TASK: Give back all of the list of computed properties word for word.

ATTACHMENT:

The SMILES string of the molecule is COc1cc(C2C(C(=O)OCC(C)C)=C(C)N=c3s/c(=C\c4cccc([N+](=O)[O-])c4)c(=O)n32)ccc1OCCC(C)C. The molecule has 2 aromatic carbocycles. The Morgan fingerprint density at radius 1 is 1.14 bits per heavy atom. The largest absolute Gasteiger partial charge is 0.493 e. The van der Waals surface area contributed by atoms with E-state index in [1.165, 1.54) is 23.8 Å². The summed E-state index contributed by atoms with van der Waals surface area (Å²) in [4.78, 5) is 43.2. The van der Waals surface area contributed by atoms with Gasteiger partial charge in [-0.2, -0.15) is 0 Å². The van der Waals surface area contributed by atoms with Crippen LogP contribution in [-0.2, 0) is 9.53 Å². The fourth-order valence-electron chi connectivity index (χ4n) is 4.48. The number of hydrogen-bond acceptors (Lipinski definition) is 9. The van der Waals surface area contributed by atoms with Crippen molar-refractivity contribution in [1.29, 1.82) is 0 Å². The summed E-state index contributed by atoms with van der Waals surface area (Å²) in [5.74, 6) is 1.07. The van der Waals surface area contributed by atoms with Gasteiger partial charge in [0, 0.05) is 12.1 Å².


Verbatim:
The SMILES string of the molecule is COc1cc(C2C(C(=O)OCC(C)C)=C(C)N=c3s/c(=C\c4cccc([N+](=O)[O-])c4)c(=O)n32)ccc1OCCC(C)C. The molecule has 2 aromatic carbocycles. The Morgan fingerprint density at radius 1 is 1.14 bits per heavy atom. The largest absolute Gasteiger partial charge is 0.493 e. The van der Waals surface area contributed by atoms with E-state index in [1.165, 1.54) is 23.8 Å². The summed E-state index contributed by atoms with van der Waals surface area (Å²) in [4.78, 5) is 43.2. The van der Waals surface area contributed by atoms with Gasteiger partial charge in [-0.2, -0.15) is 0 Å². The van der Waals surface area contributed by atoms with Crippen LogP contribution in [-0.2, 0) is 9.53 Å². The fourth-order valence-electron chi connectivity index (χ4n) is 4.48. The number of hydrogen-bond acceptors (Lipinski definition) is 9. The van der Waals surface area contributed by atoms with Crippen molar-refractivity contribution in [1.29, 1.82) is 0 Å². The summed E-state index contributed by atoms with van der Waals surface area (Å²) in [5.74, 6) is 1.07. The van der Waals surface area contributed by atoms with Gasteiger partial charge in [0, 0.05) is 12.1 Å².